By Mario Casayuran
Former Senate President Aquilino Pimentel III on Friday expressed optimism that the Senate would be able to adopt a Senate resolution stressing that it is Congress that has the power to oust Chief Justice Maria Lourdes Sereno through impeachment proceedings and not through a quo warranto petition.
Pimentel based this optimism on the fact that that there are 14 of the 23 senators that signed the resolution. They included himself and Senate President Pro Tempore Ralph G. Recto and Senate Minority Leader Franklin M. Drilon.
Like Pimentel, opposition Sen. Risa Honitiveros maintained that the resolution would eventually be adopted when they senators go back for their third regular session of the current 17th Congress on July 23.
At present, the Senate and the House of Representatives are on a seven-week sine die adjournment.
For lack of quorum, debate on the resolution was stopped. This led to sine adjournment of the Senate at 2 a.m. on Thursday, probably triggered by a lengthy 10-hour debate on the proposed Bangsamoro Basic Law (BBL) that was eventually passed.
Pimentel conceded that failure of the Senate to adopt the resolution was because the debaters have opposing views on the matter and that no one blinked.
Thus, there was no meeting of the minds, he added.
Senate Resolution 738, signed by 14 of the 23-member Senate, expresses “the sense of the Senate to uphold the Constitution on the matter of removing a chief justice from office.”
Sen. Panfilo Lacson, one of those who did not sign the resolution, opened the period of debate by lobbing a barrage of questions to the resolution sponsor, Sen. Francis Pangilinan, a lawyer, about the extent of the Senate’s authority in questioning the Supreme Court’s powers in interpreting the Constitution.
“Was she (Sereno) impeached? The Supreme Court removed the chief justice via quo warranto… who interprets the Constitution? Is it the Senate?” Lacson asked.
Lacson, former Philippine National Police (PNP) chief and a Philippine Military Academy (PMA) graduate, is not a lawyer.
Pangilinan replied: “While it is true the final arbiter, the interpreter of the Constitution would be the final arbiter, we, too, as legislators from time to time also interpret the Constitution to craft laws.”
The debate took more than 30 minutes and was only stopped when Senate President Vicente C. Sotto III moved to suspend the session.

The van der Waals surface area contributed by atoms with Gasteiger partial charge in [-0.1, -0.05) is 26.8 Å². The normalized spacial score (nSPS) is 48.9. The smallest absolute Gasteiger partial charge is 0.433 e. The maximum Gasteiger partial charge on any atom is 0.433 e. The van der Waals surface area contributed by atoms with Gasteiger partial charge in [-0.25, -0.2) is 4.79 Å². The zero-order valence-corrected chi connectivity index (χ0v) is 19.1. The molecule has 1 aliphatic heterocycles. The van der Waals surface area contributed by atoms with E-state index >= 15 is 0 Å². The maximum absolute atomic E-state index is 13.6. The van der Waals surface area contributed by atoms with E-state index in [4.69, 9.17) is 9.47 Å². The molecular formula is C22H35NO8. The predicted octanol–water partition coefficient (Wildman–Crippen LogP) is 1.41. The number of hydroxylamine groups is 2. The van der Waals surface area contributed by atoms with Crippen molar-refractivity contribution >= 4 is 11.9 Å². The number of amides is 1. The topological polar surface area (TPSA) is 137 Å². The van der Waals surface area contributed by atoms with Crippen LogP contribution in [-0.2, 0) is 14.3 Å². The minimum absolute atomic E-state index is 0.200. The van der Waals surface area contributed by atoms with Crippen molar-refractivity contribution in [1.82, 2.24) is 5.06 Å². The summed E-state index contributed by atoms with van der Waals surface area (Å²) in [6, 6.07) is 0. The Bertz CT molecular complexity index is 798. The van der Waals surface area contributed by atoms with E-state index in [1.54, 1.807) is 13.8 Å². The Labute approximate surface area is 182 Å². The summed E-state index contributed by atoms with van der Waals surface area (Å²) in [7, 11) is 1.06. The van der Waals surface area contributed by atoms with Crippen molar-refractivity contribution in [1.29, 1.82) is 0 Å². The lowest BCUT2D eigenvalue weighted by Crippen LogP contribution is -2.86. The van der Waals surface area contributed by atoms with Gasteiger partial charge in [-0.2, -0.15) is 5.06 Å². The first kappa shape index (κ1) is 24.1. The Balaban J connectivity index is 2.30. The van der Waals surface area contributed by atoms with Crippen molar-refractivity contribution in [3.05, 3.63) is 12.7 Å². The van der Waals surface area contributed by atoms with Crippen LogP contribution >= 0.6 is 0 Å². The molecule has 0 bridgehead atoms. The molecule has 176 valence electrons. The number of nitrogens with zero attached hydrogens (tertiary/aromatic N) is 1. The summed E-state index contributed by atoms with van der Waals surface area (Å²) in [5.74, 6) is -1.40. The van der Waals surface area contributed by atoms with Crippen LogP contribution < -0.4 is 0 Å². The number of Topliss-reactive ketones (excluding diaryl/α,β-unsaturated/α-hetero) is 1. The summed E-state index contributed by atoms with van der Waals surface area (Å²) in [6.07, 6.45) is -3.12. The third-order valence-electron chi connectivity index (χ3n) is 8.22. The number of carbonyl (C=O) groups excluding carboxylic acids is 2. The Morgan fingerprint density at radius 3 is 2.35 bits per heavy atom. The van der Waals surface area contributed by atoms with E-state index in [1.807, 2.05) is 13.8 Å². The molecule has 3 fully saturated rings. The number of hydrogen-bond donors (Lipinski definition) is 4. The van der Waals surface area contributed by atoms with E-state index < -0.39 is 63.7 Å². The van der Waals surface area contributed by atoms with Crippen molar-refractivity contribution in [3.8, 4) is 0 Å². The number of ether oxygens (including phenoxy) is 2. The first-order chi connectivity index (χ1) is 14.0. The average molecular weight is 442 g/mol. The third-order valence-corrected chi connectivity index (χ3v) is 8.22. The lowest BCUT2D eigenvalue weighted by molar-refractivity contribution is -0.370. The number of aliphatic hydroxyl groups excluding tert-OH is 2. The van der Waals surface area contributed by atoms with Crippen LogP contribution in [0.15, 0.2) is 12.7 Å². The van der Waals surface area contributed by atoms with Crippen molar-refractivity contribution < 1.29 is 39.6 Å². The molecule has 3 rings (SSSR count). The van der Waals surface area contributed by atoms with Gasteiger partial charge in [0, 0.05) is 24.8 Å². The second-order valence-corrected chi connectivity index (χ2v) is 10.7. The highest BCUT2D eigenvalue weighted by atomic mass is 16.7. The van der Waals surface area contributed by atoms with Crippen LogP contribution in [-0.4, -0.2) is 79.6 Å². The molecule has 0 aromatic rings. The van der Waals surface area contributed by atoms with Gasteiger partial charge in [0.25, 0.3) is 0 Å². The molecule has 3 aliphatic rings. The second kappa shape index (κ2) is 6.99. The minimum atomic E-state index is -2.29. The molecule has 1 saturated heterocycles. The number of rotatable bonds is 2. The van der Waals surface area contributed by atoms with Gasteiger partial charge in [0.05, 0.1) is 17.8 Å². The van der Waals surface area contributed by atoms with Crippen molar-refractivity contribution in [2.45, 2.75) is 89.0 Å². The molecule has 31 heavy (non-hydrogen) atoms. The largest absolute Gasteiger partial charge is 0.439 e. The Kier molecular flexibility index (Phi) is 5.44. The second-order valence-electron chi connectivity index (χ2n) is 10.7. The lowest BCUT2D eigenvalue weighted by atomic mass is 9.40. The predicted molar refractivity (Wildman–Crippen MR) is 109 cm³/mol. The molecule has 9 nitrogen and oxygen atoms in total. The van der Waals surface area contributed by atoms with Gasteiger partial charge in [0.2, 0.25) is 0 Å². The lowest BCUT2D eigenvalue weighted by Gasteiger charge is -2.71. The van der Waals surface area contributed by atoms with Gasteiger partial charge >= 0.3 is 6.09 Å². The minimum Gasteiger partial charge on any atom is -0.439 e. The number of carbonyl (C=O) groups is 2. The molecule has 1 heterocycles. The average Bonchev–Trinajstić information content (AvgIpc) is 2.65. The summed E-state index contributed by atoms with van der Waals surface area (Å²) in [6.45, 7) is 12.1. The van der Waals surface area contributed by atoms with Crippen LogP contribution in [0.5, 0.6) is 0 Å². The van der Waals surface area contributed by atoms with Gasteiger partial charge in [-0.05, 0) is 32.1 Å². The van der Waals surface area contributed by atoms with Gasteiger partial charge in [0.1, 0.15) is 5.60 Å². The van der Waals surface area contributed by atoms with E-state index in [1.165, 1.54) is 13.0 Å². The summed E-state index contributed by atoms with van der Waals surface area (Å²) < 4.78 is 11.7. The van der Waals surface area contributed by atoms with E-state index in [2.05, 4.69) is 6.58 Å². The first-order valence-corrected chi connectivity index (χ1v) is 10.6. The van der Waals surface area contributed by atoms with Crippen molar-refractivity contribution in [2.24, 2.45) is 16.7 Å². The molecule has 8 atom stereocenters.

When the session resumed, Senate Minority Leader Franklin Drilon immediately questioned the quorum resulting in adjournment around 2 a.m. Thursday.
Pimentel, a bar topnotcher, said he did not sign the resolution to influence the court.
“I signed it to express the opinion or sense of the Senate,” he explained.
Hontiveros, a signatory to the resolution, expressed dismay that the resolution was not adopted.
In a press briefing hours after the adjournment, Hontiveros said she believes that the content and respectful tone of the resolution are not contrary to the arguments they raised.
On reports that some of the signatories to the resolution might withdraw their signatures, Hontiveros said no one has told the group that he or she is withdrawing.
Since the period of interpellation was extended, Hontiveros said she is confident that they could reach out to the other senators and affix their signatures to the resolution in the third regular session.
Those who did not sign the resolution, aside from Lacson and Sotto, were Senate Majority Leader Juan Miguel Zubiri and Senators Gregorio B. Honasan II, Nancy Binay, Joseph Victor ‘’JV’’ Ejercito, Richard J. Gordon and Emmanuel D. Pacquiao.
In a majority ruling on May 11, the Supreme Court said its grant of a quo warranto petition to oust Sereno seeks to ensure that “only qualified individuals” hold public office and that impeachment was not the sole means to remove impeachable officials.
She has appealed her ouster, asserting that the decision was “null and void” as she could only be removed through impeachment proceedings.